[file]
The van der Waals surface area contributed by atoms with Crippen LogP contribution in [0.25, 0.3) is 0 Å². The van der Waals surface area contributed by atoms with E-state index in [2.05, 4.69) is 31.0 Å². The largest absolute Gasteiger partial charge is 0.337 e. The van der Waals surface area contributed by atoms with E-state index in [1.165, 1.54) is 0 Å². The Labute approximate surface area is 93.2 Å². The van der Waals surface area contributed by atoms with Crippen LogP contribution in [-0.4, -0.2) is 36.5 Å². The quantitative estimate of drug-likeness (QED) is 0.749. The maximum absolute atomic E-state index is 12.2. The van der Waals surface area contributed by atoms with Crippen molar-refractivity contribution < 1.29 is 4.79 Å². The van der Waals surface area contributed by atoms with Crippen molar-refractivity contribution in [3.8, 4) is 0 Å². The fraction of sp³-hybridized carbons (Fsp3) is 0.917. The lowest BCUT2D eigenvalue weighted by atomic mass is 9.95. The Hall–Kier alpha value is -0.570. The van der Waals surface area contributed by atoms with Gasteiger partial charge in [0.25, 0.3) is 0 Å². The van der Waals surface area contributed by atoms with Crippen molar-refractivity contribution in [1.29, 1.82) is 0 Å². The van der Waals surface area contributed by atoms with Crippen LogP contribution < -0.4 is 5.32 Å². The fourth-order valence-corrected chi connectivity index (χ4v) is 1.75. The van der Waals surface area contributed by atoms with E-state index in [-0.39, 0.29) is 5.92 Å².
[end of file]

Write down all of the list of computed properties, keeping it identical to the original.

The van der Waals surface area contributed by atoms with Crippen LogP contribution in [0.25, 0.3) is 0 Å². The van der Waals surface area contributed by atoms with E-state index in [2.05, 4.69) is 31.0 Å². The largest absolute Gasteiger partial charge is 0.337 e. The van der Waals surface area contributed by atoms with E-state index in [1.165, 1.54) is 0 Å². The Labute approximate surface area is 93.2 Å². The van der Waals surface area contributed by atoms with Crippen LogP contribution in [-0.4, -0.2) is 36.5 Å². The quantitative estimate of drug-likeness (QED) is 0.749. The maximum absolute atomic E-state index is 12.2. The van der Waals surface area contributed by atoms with Crippen molar-refractivity contribution < 1.29 is 4.79 Å². The van der Waals surface area contributed by atoms with Crippen molar-refractivity contribution in [3.8, 4) is 0 Å². The fraction of sp³-hybridized carbons (Fsp3) is 0.917. The lowest BCUT2D eigenvalue weighted by atomic mass is 9.95. The Hall–Kier alpha value is -0.570. The van der Waals surface area contributed by atoms with Gasteiger partial charge in [0.25, 0.3) is 0 Å². The van der Waals surface area contributed by atoms with Crippen molar-refractivity contribution in [1.29, 1.82) is 0 Å². The van der Waals surface area contributed by atoms with Crippen LogP contribution < -0.4 is 5.32 Å². The fourth-order valence-corrected chi connectivity index (χ4v) is 1.75. The van der Waals surface area contributed by atoms with E-state index in [-0.39, 0.29) is 5.92 Å².